World Mosquito Day! Stop Blanketing Africa now!

Post date: Aug 20, 2010 12:49:44 PM

Today is the WHO unrecognized day of the MOSQUITO!

This day is commemorated worldwide in recognition Dr Ronald Ross’s

research in identifying the Mosquito as the transmitting agent of


World Mosquito Day originated in 1897 by Dr. Ronald Ross of the

Liverpool School of Tropical Medicine. After dissecting mosquitoes

known to have fed on a patient with malaria, Ross discovered the

malaria parasite in the stomach wall of the mosquito. Through further

research using malarious birds, Ross was able to ascertain the entire

life cycle of the malarial parasite, including its presence in the

mosquito's salivary glands. Ross then confirmed that malaria is

transmitted from infected birds to healthy ones by the bite of a

mosquito, a finding that suggested the disease's mode of transmission

to humans. For his findings, Ross is credited with the discovery of

the transmission of malaria by the mosquito, and was honored with a

Nobel Prize for Medicine in 1902.

Last year, we used the occasion to highlight the flaws in current

strategies of using nets and indoor residual spraying/fogger units and

advised African governments not to waste their meager resources on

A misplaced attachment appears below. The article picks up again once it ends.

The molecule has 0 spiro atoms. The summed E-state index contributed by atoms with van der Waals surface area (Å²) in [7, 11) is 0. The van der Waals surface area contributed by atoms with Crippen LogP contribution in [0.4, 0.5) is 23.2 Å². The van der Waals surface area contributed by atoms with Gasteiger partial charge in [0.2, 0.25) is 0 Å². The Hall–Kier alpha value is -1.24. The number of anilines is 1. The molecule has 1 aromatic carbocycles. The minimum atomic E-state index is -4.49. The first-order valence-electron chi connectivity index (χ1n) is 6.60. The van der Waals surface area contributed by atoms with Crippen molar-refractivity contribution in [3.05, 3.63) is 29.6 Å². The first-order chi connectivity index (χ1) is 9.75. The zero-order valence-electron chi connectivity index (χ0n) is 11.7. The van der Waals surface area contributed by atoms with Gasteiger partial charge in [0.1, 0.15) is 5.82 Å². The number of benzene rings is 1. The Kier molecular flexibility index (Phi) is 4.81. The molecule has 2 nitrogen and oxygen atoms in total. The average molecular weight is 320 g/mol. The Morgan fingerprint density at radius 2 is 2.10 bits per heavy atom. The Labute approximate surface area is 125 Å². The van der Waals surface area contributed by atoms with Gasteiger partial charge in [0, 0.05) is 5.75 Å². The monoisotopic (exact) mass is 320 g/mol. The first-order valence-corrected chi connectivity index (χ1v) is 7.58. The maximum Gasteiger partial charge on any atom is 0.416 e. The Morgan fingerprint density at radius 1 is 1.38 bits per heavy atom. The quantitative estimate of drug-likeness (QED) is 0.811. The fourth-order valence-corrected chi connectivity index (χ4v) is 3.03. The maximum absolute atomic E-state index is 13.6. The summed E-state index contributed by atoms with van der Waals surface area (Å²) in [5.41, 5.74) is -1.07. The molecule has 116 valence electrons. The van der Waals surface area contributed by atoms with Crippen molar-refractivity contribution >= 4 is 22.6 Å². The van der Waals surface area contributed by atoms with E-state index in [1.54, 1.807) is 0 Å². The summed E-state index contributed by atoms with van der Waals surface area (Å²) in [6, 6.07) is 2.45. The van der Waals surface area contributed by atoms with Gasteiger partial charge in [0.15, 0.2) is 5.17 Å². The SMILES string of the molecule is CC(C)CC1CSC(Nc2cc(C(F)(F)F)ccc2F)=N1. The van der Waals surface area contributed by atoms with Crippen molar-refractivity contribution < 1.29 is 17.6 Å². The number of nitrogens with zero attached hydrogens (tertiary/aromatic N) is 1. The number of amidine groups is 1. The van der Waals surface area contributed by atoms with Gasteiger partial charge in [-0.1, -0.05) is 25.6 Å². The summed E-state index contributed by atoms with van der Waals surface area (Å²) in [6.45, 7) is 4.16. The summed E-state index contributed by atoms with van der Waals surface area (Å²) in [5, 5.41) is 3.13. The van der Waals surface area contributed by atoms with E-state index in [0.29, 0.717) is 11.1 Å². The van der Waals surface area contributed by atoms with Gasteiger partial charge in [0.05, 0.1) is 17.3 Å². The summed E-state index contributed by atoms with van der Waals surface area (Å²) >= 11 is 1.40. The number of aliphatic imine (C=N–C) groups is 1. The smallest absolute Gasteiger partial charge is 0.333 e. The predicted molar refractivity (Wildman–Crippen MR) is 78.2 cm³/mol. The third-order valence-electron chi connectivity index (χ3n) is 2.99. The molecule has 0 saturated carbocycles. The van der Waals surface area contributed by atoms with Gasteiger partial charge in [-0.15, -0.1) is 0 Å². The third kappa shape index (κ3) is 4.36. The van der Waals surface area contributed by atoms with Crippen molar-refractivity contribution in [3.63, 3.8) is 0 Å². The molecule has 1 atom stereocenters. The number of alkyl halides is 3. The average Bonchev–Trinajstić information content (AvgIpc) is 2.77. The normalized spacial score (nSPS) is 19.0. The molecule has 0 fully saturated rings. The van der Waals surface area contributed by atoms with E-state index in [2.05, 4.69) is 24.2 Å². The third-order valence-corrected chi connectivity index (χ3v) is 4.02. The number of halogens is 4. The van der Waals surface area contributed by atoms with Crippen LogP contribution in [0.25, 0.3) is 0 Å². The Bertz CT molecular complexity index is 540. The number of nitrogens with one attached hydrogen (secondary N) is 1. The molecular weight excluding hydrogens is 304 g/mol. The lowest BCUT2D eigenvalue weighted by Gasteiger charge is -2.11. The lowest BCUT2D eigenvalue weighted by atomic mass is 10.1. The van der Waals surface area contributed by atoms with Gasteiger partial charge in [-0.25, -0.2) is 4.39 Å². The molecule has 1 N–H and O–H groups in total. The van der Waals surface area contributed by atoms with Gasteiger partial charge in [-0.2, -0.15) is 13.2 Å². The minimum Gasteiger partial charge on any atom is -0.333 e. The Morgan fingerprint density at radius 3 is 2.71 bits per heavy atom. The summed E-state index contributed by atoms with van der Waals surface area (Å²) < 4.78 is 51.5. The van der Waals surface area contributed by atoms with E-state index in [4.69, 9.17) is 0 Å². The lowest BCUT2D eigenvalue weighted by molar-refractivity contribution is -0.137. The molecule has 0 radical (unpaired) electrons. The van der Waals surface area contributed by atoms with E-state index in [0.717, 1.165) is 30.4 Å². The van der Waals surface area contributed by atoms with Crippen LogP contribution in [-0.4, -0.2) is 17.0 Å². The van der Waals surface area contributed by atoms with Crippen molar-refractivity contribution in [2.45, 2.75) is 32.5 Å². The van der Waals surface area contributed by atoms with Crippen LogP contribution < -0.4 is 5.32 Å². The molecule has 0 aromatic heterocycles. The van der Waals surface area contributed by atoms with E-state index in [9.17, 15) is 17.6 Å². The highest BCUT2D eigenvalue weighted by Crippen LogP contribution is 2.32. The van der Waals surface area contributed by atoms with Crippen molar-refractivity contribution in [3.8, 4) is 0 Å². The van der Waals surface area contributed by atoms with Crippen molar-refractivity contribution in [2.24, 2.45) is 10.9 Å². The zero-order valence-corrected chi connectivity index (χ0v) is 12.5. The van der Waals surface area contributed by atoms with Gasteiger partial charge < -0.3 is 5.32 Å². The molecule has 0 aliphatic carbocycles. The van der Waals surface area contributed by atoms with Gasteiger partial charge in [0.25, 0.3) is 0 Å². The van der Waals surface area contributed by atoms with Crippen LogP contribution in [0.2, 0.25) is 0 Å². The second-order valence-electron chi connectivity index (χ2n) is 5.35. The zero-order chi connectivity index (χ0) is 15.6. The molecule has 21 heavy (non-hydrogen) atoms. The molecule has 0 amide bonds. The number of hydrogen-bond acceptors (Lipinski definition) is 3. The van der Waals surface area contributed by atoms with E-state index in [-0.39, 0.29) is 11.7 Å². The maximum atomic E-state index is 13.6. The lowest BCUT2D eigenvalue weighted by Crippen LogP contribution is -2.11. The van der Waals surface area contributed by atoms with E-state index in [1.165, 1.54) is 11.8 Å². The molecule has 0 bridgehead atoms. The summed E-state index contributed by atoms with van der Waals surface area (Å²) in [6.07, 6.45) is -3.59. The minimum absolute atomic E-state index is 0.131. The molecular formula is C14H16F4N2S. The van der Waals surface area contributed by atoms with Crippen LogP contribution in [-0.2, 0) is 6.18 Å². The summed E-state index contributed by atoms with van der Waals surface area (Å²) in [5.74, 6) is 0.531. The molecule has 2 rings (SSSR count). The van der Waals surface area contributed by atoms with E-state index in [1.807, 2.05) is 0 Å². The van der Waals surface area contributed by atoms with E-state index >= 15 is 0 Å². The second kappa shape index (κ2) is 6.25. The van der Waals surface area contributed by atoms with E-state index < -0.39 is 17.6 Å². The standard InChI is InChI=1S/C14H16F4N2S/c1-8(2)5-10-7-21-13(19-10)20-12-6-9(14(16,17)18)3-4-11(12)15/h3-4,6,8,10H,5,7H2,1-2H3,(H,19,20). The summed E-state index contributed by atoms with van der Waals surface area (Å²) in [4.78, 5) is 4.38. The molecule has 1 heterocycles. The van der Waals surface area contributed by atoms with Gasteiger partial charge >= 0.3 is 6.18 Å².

these non-sustainable measures.

This year, we shifted our attention to advise corporations in Africa

to cease from jumping on the “net” wagon. Many times, companies, as

part of their corporate social responsibility strategies engage in

distribution of nets in coordination with their NGO allies. Yet, the

research shows that other measures are more sustainable and the

donations should be focused in these areas.

Research finds that bed nets are only 25% effective in preventing

Malaria. Therefore, in the unlikely event that every person within a

given geographical area (for example: Ghana) sleeping under bed nets

from 5pm-7am, then malaria cases are likely to drop by 25%. Despite

the research findings, we still we have NGOs raising money all around

the globe in pursuit of 'blanketing' Africa with nets. It should be

noted that mosquitoes do not bite only when you are in bed.

Thus, the good intention of the corporations to distribute nets is not

sustainable and, sadly, it only elevates the mosquitos resistance to


Source: Hayford Siaw (Executive Director, Volunteer Partnerships for

West Africa) +233 24 3340112, + 233 302 937040